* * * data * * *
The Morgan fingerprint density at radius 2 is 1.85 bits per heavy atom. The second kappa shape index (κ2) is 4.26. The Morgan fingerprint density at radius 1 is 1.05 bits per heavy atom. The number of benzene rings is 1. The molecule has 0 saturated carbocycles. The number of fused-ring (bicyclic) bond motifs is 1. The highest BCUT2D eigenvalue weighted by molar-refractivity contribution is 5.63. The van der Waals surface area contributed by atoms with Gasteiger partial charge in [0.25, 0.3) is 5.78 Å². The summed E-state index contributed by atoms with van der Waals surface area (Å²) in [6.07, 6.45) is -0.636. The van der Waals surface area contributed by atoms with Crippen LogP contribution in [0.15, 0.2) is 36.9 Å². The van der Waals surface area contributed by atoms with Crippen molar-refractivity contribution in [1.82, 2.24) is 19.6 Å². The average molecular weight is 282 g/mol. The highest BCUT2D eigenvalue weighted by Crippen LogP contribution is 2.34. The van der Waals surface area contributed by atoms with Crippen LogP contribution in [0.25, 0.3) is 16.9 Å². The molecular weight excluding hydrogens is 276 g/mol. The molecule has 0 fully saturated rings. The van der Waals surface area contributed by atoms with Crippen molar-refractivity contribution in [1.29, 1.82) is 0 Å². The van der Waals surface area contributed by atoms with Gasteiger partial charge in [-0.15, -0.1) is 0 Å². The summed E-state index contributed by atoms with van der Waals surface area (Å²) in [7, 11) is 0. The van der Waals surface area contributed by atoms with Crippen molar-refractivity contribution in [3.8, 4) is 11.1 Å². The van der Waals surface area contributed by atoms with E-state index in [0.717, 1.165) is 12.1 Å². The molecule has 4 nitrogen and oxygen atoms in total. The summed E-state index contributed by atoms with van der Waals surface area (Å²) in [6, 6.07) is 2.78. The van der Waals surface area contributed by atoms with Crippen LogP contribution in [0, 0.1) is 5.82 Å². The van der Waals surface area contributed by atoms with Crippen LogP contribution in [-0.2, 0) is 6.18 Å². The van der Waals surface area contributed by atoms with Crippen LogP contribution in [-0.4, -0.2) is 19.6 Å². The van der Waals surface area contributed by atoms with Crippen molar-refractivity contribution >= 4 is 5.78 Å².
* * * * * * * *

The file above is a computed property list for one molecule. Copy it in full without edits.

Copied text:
The Morgan fingerprint density at radius 2 is 1.85 bits per heavy atom. The second kappa shape index (κ2) is 4.26. The Morgan fingerprint density at radius 1 is 1.05 bits per heavy atom. The number of benzene rings is 1. The molecule has 0 saturated carbocycles. The number of fused-ring (bicyclic) bond motifs is 1. The highest BCUT2D eigenvalue weighted by molar-refractivity contribution is 5.63. The van der Waals surface area contributed by atoms with Gasteiger partial charge in [0.25, 0.3) is 5.78 Å². The summed E-state index contributed by atoms with van der Waals surface area (Å²) in [6.07, 6.45) is -0.636. The van der Waals surface area contributed by atoms with Crippen LogP contribution in [0.15, 0.2) is 36.9 Å². The van der Waals surface area contributed by atoms with Crippen molar-refractivity contribution in [1.82, 2.24) is 19.6 Å². The average molecular weight is 282 g/mol. The highest BCUT2D eigenvalue weighted by Crippen LogP contribution is 2.34. The van der Waals surface area contributed by atoms with Crippen LogP contribution in [0.25, 0.3) is 16.9 Å². The molecular weight excluding hydrogens is 276 g/mol. The molecule has 0 fully saturated rings. The van der Waals surface area contributed by atoms with Crippen molar-refractivity contribution in [1.29, 1.82) is 0 Å². The van der Waals surface area contributed by atoms with Gasteiger partial charge in [-0.15, -0.1) is 0 Å². The summed E-state index contributed by atoms with van der Waals surface area (Å²) in [7, 11) is 0. The van der Waals surface area contributed by atoms with Crippen molar-refractivity contribution in [3.8, 4) is 11.1 Å². The van der Waals surface area contributed by atoms with E-state index in [0.717, 1.165) is 12.1 Å². The molecule has 4 nitrogen and oxygen atoms in total. The summed E-state index contributed by atoms with van der Waals surface area (Å²) in [6, 6.07) is 2.78. The van der Waals surface area contributed by atoms with Crippen LogP contribution in [0, 0.1) is 5.82 Å². The van der Waals surface area contributed by atoms with Crippen LogP contribution in [-0.2, 0) is 6.18 Å². The van der Waals surface area contributed by atoms with Crippen LogP contribution in [-0.4, -0.2) is 19.6 Å². The van der Waals surface area contributed by atoms with Crippen molar-refractivity contribution >= 4 is 5.78 Å².